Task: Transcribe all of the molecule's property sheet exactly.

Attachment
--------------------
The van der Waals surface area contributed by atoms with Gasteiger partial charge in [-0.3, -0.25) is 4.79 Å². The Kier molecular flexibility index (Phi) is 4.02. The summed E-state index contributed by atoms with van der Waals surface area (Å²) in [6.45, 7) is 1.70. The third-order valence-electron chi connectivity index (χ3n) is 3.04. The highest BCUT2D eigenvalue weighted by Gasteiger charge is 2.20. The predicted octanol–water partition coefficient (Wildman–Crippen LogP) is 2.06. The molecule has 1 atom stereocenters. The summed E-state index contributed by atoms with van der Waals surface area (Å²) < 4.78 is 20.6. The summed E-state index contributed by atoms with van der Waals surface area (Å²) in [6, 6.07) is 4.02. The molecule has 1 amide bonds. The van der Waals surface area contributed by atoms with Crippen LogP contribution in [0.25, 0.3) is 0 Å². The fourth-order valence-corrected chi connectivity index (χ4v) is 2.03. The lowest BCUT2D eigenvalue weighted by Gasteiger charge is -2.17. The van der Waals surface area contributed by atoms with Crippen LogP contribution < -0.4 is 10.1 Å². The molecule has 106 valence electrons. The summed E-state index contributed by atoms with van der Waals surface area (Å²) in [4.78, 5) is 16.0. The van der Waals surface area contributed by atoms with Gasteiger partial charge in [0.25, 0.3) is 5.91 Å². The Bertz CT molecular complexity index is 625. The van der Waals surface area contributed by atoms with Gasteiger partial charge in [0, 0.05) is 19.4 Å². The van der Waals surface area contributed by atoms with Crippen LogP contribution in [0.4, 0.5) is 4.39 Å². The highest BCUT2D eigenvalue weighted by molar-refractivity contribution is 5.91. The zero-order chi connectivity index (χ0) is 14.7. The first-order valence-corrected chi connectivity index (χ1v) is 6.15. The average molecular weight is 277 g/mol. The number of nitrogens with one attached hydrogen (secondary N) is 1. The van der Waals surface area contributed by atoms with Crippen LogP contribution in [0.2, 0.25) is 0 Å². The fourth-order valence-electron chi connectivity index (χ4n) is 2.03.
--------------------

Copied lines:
The van der Waals surface area contributed by atoms with Gasteiger partial charge in [-0.3, -0.25) is 4.79 Å². The Kier molecular flexibility index (Phi) is 4.02. The summed E-state index contributed by atoms with van der Waals surface area (Å²) in [6.45, 7) is 1.70. The third-order valence-electron chi connectivity index (χ3n) is 3.04. The highest BCUT2D eigenvalue weighted by Gasteiger charge is 2.20. The predicted octanol–water partition coefficient (Wildman–Crippen LogP) is 2.06. The molecule has 1 atom stereocenters. The summed E-state index contributed by atoms with van der Waals surface area (Å²) < 4.78 is 20.6. The summed E-state index contributed by atoms with van der Waals surface area (Å²) in [6, 6.07) is 4.02. The molecule has 1 amide bonds. The van der Waals surface area contributed by atoms with Crippen LogP contribution in [0.25, 0.3) is 0 Å². The fourth-order valence-corrected chi connectivity index (χ4v) is 2.03. The lowest BCUT2D eigenvalue weighted by Gasteiger charge is -2.17. The van der Waals surface area contributed by atoms with Crippen LogP contribution < -0.4 is 10.1 Å². The molecule has 106 valence electrons. The summed E-state index contributed by atoms with van der Waals surface area (Å²) in [4.78, 5) is 16.0. The van der Waals surface area contributed by atoms with Gasteiger partial charge in [0.25, 0.3) is 5.91 Å². The Bertz CT molecular complexity index is 625. The van der Waals surface area contributed by atoms with Gasteiger partial charge in [0, 0.05) is 19.4 Å². The van der Waals surface area contributed by atoms with Crippen LogP contribution in [0.4, 0.5) is 4.39 Å². The highest BCUT2D eigenvalue weighted by molar-refractivity contribution is 5.91. The zero-order chi connectivity index (χ0) is 14.7. The first-order valence-corrected chi connectivity index (χ1v) is 6.15. The average molecular weight is 277 g/mol. The number of nitrogens with one attached hydrogen (secondary N) is 1. The van der Waals surface area contributed by atoms with Crippen LogP contribution in [0.2, 0.25) is 0 Å². The fourth-order valence-electron chi connectivity index (χ4n) is 2.03.